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The Economic Effect of Immigration: Implications for Income and Employment of Low-Skill Labor in the United States

June 03, 2008 // 2:00pm4:00pm
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United States Studies
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On Tuesday, June 3, the Wilson Center's Comparative Urban Studies Project and the Division of United States Studies co-hosted a colloquium with the Merage Foundation for the American Dream to examine the economic effects of immigration on low-skilled labor in the United States. Tamar Jacoby, President of ImmigrationWorks USA, argued that immigrants make an essential contribution to economic growth in the United States. Mark Krikorian, Executive Director of the Center for Immigration Studies, countered that a reduction in immigration is necessary to improve economic prospects for native-born Americans.

Tamar Jacoby opened with a discussion of changes in demographic trends, explaining that because Americans are more educated than ever, they are overqualified and less willing to perform low-skill jobs. This creates a shortage of low-skill labor and a surplus of high-skilled labor. To buffer this phenomenon and keep high-skilled workers employed, the country needs a low-skilled labor force that is willing to fill the jobs that Americans are unwilling to take. Jacoby used the term "complementarity" (as opposed to substitution) to describe this effect, whereby immigrants complement rather than compete in the existing labor market. In the case of a restaurant, for example, the labor required to build the restaurant and fill low-skill jobs, such as bussing tables and dishwashing, facilitates the high skilled jobs required to design, manage and finance the restaurant. Immigrants are mobile. They are willing to go where the market demands their services and use broad communication networks that make it possible for them to know where and when there is an immediate need for labor.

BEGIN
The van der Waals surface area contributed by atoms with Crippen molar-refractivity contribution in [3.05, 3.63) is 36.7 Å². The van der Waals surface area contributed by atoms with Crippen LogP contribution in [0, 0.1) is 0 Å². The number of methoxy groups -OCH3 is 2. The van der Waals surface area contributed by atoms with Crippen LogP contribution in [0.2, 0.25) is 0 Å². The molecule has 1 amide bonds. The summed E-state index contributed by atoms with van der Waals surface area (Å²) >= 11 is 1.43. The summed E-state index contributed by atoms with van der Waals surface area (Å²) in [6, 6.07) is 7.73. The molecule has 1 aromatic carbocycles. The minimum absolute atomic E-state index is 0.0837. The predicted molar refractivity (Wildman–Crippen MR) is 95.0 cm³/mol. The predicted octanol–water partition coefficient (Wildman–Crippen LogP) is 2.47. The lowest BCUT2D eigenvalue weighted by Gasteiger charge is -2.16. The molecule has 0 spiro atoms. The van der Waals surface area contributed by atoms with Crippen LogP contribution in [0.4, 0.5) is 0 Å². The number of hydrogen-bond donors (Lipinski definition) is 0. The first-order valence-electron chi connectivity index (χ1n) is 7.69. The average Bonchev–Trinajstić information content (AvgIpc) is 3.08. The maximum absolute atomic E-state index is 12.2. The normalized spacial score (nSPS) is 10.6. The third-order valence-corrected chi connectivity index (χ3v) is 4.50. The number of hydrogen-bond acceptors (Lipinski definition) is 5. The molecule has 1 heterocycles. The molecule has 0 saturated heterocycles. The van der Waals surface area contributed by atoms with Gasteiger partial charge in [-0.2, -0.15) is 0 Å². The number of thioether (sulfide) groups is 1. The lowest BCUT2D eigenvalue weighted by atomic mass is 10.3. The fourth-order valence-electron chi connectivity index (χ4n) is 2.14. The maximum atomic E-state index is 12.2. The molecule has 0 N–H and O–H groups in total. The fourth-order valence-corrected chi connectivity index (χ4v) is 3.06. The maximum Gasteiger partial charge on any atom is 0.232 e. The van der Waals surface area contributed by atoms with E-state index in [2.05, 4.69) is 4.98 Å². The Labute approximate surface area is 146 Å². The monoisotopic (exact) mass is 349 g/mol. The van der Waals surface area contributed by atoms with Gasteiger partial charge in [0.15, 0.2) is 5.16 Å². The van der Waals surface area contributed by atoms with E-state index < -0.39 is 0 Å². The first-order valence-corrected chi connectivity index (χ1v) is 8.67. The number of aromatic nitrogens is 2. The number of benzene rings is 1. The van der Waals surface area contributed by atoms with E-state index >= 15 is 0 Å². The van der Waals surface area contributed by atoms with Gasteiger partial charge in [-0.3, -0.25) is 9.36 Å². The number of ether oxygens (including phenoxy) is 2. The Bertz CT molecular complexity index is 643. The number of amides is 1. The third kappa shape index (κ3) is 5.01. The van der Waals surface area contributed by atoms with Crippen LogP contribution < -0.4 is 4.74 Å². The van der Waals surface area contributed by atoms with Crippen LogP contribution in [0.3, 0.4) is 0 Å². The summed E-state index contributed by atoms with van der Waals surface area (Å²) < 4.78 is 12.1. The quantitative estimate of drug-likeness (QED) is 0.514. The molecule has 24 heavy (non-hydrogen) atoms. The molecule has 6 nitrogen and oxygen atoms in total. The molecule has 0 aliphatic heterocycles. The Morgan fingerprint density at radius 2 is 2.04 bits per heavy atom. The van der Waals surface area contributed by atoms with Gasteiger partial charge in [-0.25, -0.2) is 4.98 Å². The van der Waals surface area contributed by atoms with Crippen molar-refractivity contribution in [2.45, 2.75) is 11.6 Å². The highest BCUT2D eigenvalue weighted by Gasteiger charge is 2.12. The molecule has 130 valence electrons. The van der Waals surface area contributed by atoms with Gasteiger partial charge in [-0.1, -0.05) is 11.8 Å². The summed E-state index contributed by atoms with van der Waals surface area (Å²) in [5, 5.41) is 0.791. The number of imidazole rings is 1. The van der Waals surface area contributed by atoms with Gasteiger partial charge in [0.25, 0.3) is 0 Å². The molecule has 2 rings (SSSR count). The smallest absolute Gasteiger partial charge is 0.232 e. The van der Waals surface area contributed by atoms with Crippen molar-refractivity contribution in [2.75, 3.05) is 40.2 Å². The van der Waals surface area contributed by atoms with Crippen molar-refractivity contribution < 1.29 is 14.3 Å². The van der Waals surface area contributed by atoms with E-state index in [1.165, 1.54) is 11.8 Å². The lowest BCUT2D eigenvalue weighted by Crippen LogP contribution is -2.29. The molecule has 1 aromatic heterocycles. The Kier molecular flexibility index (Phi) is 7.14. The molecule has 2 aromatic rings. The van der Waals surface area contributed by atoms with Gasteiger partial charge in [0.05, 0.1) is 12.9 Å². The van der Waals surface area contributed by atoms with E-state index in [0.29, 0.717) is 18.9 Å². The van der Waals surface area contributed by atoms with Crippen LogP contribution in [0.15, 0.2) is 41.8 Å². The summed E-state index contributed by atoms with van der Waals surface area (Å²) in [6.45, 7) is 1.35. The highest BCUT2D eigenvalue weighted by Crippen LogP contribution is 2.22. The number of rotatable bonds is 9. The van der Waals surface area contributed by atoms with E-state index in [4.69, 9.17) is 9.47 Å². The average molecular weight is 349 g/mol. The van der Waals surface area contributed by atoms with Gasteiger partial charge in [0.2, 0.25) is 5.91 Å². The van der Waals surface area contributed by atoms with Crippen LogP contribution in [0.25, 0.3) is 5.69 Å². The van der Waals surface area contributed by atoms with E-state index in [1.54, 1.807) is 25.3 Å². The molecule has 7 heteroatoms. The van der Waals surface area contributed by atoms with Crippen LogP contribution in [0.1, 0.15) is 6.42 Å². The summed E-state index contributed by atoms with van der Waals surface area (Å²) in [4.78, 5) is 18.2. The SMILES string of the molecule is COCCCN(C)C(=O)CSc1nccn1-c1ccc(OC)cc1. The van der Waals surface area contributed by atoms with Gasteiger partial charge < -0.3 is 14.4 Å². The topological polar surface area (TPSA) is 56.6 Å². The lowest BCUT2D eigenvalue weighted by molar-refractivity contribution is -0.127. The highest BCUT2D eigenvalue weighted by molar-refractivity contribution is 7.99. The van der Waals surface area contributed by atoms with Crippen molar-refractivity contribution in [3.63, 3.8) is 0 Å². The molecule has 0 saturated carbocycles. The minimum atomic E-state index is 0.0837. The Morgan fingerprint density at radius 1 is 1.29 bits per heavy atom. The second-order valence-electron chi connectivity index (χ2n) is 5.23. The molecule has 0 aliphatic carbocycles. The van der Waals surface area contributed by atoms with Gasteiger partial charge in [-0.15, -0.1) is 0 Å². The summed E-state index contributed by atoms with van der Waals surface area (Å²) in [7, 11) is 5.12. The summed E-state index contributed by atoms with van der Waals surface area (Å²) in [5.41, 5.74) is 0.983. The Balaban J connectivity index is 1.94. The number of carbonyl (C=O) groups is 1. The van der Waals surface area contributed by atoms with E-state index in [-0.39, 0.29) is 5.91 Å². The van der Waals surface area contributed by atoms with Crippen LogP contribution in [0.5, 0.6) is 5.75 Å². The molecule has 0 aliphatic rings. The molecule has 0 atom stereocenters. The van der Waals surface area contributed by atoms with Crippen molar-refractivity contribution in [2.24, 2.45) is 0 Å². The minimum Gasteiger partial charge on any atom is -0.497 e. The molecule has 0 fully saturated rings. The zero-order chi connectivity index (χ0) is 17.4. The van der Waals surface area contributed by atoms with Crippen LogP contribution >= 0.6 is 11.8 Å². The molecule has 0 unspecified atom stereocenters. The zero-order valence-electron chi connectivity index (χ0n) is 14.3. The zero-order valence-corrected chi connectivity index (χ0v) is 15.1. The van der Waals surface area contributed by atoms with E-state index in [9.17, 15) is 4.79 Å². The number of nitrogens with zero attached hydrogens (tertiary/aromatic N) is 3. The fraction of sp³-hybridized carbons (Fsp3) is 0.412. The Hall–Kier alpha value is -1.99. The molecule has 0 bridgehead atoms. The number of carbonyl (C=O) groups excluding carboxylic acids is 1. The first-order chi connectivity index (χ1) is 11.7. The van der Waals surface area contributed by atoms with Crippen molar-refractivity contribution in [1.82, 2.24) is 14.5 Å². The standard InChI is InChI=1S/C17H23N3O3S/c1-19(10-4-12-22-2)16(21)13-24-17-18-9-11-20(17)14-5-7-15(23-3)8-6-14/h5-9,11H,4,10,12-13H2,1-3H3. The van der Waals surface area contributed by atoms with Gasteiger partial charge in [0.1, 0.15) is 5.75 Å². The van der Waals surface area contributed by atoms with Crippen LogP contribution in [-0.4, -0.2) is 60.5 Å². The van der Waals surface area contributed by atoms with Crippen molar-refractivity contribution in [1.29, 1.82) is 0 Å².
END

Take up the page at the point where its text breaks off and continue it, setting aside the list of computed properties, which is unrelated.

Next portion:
Jacoby cited the work of George Borjas, Professor of Economics and Social Policy at the Kennedy School of Government, Harvard University, to argue that a vast majority of Americans benefit economically from immigration. Borjas shows that over a twenty-year period, low-skilled labor in the United States experienced a nine percent loss in wages. Jacoby acknowledged that a small minority of Americans suffer economically as a result of immigration, but she pointed out that Borjas' model assumes that capital is constant. When capital changes are factored in, there is only a four to five percent loss. Furthermore, Jacoby added, 90 percent of Americans benefit from immigrants performing low-skilled jobs. Instead of ignoring our low-skilled workers, the government should introduce policies to manage the decrease in wages and use laws to embrace immigration. With 75 million baby boomers retiring over the next decade, an expected demand for two million new housing units per year and a predicted 20 percent growth in demand for restaurants accompanied by only a 10 percent growth in the workforce, Jacoby emphasized that we will continue to need low-skilled workers. Immigrants are the ideal candidates to fill these jobs, she concluded.

Mark Krikorian outlined what he viewed as five effects of immigration:

First, immigration does make the economy bigger, but brings only a .22 percent increase in gross national product. A growing economy does not necessarily create economic benefits for native-born Americans, said Krikorian, advocating a shift in focus toward policies designed to improve economic prospects for native-born Americans. Second, according to Krikorian, the economic benefits from immigration drive down the income of the lowest-paid 10 percent of American workers. Ultimately, immigration poses the ethical question of whether we want to make the rich richer or the poor poorer. We are obliged to preserve opportunity for non-professional workers, he argued. Third, immigration has caused a significant displacement of younger, native-born American workers. Declines in youth employment are matched almost exactly one for one with growth in foreign employment in America. Fourth immigration has resulted in job loss and wage deflation for legal immigrants. Fifth, immigration inhibits innovation as a surplus of low-skilled labor reduces the incentives for developing new technologies in the sectors where immigrants work, because it is less expensive to pay for cheap labor than to invest in finding more efficient technology. This substitution of labor for capital makes mass immigration incompatible with progress and modern society, concluded Krikorian, suggesting that immigration is not a viable or sustainable model as Americans become dependent on foreign workers.

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